Refashioning No-Man’s-Land: Urban Image Politics and the Visual Dimensions of Democracy
The occupation and redefinition by outsiders of a profoundly emblematic no-man's-land surrounding a most famous conduit from one world to another would be problematic under the best circumstances. Against the backdrop of dramatic political upheaval, social displacement, and economic uncertainty that has characterized post-Wall Berlin, the American Business Center at Checkpoint Charlie encapsulates the complex interaction of private and public decisions that have shaped the process of re-forming – some would say deforming – Berlin, during the past decade. Checkpoint Charlie Bauprojekt which today, ten years after inception, is only partially complete, provides a platform for a discussion about the city's long and fractious tradition of urbanism, and the boom and bust atmosphere of the last decade, which trapped architects between the forces of central planning and those of the free market. The author, who was Project Manager for Das Business Center at Checkpoint Charlie from 1993 to 1994, describes the excess of means over ends, and questions sacrifices made to the intention to create a grand capital city in the shortest possible time.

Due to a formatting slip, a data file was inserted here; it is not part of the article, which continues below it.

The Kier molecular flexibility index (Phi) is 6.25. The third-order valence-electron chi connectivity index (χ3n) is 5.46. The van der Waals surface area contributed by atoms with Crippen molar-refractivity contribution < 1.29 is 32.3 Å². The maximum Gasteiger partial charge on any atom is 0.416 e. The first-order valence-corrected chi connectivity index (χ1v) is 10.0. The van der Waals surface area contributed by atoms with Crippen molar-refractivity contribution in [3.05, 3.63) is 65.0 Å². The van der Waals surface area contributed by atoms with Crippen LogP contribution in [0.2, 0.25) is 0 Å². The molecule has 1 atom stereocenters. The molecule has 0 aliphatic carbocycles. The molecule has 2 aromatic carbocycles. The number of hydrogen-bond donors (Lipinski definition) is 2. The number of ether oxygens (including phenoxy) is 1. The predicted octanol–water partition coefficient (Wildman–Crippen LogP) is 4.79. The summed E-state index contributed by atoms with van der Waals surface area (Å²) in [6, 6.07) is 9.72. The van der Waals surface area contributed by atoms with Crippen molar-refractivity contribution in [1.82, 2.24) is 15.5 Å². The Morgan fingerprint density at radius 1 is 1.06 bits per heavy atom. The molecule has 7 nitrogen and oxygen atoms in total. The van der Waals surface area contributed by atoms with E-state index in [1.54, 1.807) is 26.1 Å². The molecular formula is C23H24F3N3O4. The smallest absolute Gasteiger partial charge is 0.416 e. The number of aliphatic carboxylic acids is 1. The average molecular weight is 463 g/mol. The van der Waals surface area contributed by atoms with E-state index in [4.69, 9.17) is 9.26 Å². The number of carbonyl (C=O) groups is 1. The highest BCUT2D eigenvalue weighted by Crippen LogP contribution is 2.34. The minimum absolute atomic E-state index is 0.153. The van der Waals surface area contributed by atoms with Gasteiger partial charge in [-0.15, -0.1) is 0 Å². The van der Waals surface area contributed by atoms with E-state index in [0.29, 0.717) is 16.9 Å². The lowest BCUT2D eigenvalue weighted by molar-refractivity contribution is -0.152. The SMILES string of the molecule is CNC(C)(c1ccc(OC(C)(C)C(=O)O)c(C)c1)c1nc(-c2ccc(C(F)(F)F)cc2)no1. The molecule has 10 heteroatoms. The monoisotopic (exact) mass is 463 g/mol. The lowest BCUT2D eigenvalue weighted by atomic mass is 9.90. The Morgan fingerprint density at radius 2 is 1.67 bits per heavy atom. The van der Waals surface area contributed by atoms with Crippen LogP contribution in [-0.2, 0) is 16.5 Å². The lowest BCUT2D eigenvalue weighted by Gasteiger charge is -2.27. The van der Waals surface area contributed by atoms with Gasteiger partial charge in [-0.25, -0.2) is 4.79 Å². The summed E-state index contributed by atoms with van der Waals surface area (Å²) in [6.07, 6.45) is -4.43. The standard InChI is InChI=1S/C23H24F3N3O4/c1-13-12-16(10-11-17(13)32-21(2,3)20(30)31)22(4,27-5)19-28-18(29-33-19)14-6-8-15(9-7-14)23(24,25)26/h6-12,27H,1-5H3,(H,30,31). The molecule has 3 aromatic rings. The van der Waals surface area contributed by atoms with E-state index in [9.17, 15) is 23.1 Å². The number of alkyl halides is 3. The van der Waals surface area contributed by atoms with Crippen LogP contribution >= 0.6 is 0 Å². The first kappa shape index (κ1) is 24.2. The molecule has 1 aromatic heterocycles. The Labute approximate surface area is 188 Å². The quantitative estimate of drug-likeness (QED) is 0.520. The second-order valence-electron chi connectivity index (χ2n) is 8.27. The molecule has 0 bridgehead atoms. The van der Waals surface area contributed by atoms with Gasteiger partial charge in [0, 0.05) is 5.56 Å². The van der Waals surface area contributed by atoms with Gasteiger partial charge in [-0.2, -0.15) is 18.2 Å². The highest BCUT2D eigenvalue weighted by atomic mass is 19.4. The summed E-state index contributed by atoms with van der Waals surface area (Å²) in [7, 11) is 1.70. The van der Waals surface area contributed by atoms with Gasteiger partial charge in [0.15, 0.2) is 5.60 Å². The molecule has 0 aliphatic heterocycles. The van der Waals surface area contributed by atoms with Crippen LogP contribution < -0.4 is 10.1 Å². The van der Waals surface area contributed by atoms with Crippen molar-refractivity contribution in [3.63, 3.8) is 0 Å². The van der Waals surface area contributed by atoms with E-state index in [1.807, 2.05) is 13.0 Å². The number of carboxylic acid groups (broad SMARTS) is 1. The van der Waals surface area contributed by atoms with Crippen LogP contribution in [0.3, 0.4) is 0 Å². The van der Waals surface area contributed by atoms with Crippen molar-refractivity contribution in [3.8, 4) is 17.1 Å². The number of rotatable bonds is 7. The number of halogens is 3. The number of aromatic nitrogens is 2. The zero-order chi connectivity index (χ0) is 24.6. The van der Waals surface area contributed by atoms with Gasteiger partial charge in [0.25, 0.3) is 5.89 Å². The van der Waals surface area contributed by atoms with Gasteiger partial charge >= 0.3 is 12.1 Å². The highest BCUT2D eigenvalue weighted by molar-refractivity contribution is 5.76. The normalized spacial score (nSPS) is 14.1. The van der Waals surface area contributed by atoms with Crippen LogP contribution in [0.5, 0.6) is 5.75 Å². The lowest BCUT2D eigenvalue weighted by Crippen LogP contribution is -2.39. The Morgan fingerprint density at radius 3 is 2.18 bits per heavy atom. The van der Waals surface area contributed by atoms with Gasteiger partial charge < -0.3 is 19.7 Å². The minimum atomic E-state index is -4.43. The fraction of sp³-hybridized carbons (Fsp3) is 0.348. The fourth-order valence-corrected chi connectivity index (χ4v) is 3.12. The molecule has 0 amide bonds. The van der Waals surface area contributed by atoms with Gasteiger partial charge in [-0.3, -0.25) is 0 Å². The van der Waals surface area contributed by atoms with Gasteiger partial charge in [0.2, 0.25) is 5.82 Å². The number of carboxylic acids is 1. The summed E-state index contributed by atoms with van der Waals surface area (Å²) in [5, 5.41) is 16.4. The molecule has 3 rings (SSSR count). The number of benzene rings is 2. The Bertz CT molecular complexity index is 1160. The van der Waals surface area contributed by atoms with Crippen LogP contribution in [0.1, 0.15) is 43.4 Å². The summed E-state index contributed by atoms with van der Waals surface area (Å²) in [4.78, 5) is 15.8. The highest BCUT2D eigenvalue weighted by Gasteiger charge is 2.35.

Luescher, Andreas, "Refashioning No-Man’s-Land: Urban Image Politics and the Visual Dimensions of Democracy" (2002). Architecture and Environmental Design Faculty Publications. 6.
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